The Hyperception Model: What Happens When You Do Not Know Your Significant Other's Friends Offline

The Hyperception Model: What Happens When You Do Not Know Your Significant Other's Friends Offline

Erin Spottswood (Portland State University, USA) and Christopher J. Carpenter (Western Illinois University, USA)
DOI: 10.4018/IJICST.2020010101

Abstract

The hyperperception model was used to identify the importance of Facebook users knowing their romantic partner's Facebook friends in predicting romantic jealousy. A cross-sectional survey (N = 615) found that surveillance of romantic partners, knowing fewer of the partner's Facebook friends, and frequent interactions between the partner and unknown but not known friends on Facebook were all associated with romantic jealousy, which was in turn associated with a greater intention of leaving one's romantic partner. The data was also consistent with good fit for a path model integrating these bivariate relationships.
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Hyperpersonal Model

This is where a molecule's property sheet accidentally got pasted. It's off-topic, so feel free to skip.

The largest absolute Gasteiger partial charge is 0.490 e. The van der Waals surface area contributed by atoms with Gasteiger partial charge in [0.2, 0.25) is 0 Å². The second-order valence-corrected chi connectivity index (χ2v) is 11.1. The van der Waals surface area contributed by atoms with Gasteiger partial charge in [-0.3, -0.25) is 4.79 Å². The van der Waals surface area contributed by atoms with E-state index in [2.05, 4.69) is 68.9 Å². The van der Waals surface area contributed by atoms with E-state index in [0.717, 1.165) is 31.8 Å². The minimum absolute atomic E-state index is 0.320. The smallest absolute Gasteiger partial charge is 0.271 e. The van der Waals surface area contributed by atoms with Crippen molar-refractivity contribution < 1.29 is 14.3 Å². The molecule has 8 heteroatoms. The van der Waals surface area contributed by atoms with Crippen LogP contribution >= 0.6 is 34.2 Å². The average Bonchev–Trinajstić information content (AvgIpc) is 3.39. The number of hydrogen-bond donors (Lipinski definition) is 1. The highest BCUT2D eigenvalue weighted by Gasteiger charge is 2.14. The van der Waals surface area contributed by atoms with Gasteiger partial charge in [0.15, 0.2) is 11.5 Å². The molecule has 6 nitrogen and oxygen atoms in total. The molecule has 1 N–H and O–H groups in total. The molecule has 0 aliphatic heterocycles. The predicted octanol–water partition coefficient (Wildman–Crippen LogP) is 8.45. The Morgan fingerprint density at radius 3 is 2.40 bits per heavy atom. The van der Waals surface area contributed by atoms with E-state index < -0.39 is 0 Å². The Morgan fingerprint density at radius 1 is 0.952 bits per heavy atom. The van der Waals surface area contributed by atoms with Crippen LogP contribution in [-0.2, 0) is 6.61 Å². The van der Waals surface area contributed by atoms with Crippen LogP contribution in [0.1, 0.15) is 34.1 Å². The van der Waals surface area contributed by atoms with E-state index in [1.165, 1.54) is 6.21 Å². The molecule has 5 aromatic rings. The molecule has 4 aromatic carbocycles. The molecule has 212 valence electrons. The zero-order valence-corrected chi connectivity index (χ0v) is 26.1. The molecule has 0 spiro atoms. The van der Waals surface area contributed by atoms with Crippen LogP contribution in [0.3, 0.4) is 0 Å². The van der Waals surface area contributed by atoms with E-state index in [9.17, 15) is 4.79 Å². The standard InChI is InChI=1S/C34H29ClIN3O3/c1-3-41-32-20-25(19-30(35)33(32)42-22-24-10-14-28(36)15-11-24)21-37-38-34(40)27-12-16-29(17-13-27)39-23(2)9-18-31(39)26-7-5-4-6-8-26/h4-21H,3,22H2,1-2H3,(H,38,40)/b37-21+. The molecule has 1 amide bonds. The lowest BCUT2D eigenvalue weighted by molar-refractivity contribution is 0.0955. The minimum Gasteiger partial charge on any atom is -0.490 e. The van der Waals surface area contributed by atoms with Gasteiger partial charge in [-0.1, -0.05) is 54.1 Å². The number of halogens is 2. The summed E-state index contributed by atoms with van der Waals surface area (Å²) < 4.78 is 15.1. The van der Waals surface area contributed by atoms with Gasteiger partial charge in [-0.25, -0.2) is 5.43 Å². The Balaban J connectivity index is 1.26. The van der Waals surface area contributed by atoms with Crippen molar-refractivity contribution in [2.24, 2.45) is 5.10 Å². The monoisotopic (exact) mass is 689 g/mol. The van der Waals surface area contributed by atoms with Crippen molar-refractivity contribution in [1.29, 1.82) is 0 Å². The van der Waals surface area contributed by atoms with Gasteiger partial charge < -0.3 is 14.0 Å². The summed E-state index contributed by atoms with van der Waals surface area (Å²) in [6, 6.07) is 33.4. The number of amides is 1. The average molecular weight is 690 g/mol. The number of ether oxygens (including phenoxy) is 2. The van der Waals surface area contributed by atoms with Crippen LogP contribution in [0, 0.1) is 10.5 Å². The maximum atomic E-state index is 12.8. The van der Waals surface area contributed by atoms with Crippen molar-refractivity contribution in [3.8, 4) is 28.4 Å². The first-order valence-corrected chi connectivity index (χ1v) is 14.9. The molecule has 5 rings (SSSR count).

According to Walther’s (1996) hyperpersonal model, a relationship between two people interacting in a computer-mediated context may become hyperpersonal or rather “more socially desirable” than people “tend to experience in parallel FtF (face-to-face) interaction” (p. 17). Essentially, senders are able to carefully craft their self-presentations so that they present the most positive version of themselves due to the ability to carefully compose their messages and control or eliminate most nonverbal cues. These abilities are afforded to users via the channel (e.g., ability to edit and reflect a message prior to sending it, ability to write in but also leave out personal characteristics that the sender thinks portrays them in the way they ideally want to be perceived, etc.). Receivers extrapolate from the small amount of positive information they glean that their interaction partner possesses many positive traits. That receiver provides increasingly positive feedback that encourages the particularly positive self-presentation by the sender. This prompts a feedback loop where the sender and receiver both develop especially positive perceptions of each other and their relationship.

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